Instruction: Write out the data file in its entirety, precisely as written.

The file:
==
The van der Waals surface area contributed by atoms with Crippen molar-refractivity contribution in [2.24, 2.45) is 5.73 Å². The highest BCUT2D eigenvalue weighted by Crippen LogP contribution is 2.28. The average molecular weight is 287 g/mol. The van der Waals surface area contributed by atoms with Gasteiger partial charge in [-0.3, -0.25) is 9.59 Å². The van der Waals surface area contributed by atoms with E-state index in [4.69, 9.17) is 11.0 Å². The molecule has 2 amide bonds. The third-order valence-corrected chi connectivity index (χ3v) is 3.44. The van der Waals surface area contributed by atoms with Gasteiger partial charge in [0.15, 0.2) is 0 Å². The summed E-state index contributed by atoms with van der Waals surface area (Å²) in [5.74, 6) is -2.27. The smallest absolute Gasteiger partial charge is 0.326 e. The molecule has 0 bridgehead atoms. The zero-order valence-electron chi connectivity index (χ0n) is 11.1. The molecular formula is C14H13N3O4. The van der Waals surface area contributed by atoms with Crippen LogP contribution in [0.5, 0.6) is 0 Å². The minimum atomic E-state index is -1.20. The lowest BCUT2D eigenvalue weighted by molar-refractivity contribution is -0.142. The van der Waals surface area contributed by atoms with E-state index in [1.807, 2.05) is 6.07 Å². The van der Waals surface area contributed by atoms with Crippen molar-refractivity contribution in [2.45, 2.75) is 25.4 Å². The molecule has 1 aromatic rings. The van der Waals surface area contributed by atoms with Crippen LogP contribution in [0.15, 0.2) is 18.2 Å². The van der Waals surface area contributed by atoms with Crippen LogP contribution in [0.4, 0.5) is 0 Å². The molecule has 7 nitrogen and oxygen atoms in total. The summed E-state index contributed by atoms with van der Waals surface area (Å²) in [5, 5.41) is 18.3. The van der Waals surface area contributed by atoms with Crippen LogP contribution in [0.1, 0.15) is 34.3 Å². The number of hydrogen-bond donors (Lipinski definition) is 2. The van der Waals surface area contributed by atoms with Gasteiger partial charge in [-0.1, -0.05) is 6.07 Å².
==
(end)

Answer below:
The van der Waals surface area contributed by atoms with Crippen molar-refractivity contribution in [2.24, 2.45) is 5.73 Å². The highest BCUT2D eigenvalue weighted by Crippen LogP contribution is 2.28. The average molecular weight is 287 g/mol. The van der Waals surface area contributed by atoms with Gasteiger partial charge in [-0.3, -0.25) is 9.59 Å². The van der Waals surface area contributed by atoms with E-state index in [4.69, 9.17) is 11.0 Å². The molecule has 2 amide bonds. The third-order valence-corrected chi connectivity index (χ3v) is 3.44. The van der Waals surface area contributed by atoms with Gasteiger partial charge in [0.15, 0.2) is 0 Å². The summed E-state index contributed by atoms with van der Waals surface area (Å²) in [5.74, 6) is -2.27. The smallest absolute Gasteiger partial charge is 0.326 e. The molecule has 0 bridgehead atoms. The zero-order valence-electron chi connectivity index (χ0n) is 11.1. The molecular formula is C14H13N3O4. The van der Waals surface area contributed by atoms with Crippen LogP contribution in [0.5, 0.6) is 0 Å². The minimum atomic E-state index is -1.20. The lowest BCUT2D eigenvalue weighted by molar-refractivity contribution is -0.142. The van der Waals surface area contributed by atoms with E-state index in [1.807, 2.05) is 6.07 Å². The van der Waals surface area contributed by atoms with Crippen molar-refractivity contribution in [2.45, 2.75) is 25.4 Å². The molecule has 1 aromatic rings. The van der Waals surface area contributed by atoms with Crippen LogP contribution in [0.15, 0.2) is 18.2 Å². The van der Waals surface area contributed by atoms with Crippen LogP contribution in [0.4, 0.5) is 0 Å². The molecule has 7 nitrogen and oxygen atoms in total. The summed E-state index contributed by atoms with van der Waals surface area (Å²) in [5, 5.41) is 18.3. The van der Waals surface area contributed by atoms with Crippen LogP contribution in [0.1, 0.15) is 34.3 Å². The number of hydrogen-bond donors (Lipinski definition) is 2. The van der Waals surface area contributed by atoms with Gasteiger partial charge in [-0.1, -0.05) is 6.07 Å².